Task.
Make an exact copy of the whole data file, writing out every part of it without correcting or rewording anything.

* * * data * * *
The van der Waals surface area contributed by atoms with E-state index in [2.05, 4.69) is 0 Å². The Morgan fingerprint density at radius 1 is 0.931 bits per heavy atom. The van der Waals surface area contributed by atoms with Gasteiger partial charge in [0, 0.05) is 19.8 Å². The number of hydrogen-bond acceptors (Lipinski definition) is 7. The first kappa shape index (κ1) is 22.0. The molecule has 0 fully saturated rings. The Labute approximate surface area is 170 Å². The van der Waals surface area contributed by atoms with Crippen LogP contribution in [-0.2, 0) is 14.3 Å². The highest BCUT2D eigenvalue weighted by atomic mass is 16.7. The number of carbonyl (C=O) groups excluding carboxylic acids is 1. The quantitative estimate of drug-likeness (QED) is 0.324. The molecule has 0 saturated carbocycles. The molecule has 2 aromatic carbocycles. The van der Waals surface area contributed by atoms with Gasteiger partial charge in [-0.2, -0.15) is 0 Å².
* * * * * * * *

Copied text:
The van der Waals surface area contributed by atoms with E-state index in [2.05, 4.69) is 0 Å². The Morgan fingerprint density at radius 1 is 0.931 bits per heavy atom. The van der Waals surface area contributed by atoms with Gasteiger partial charge in [0, 0.05) is 19.8 Å². The number of hydrogen-bond acceptors (Lipinski definition) is 7. The first kappa shape index (κ1) is 22.0. The molecule has 0 fully saturated rings. The Labute approximate surface area is 170 Å². The van der Waals surface area contributed by atoms with Crippen LogP contribution in [-0.2, 0) is 14.3 Å². The highest BCUT2D eigenvalue weighted by atomic mass is 16.7. The number of carbonyl (C=O) groups excluding carboxylic acids is 1. The quantitative estimate of drug-likeness (QED) is 0.324. The molecule has 0 saturated carbocycles. The molecule has 2 aromatic carbocycles. The van der Waals surface area contributed by atoms with Gasteiger partial charge in [-0.2, -0.15) is 0 Å².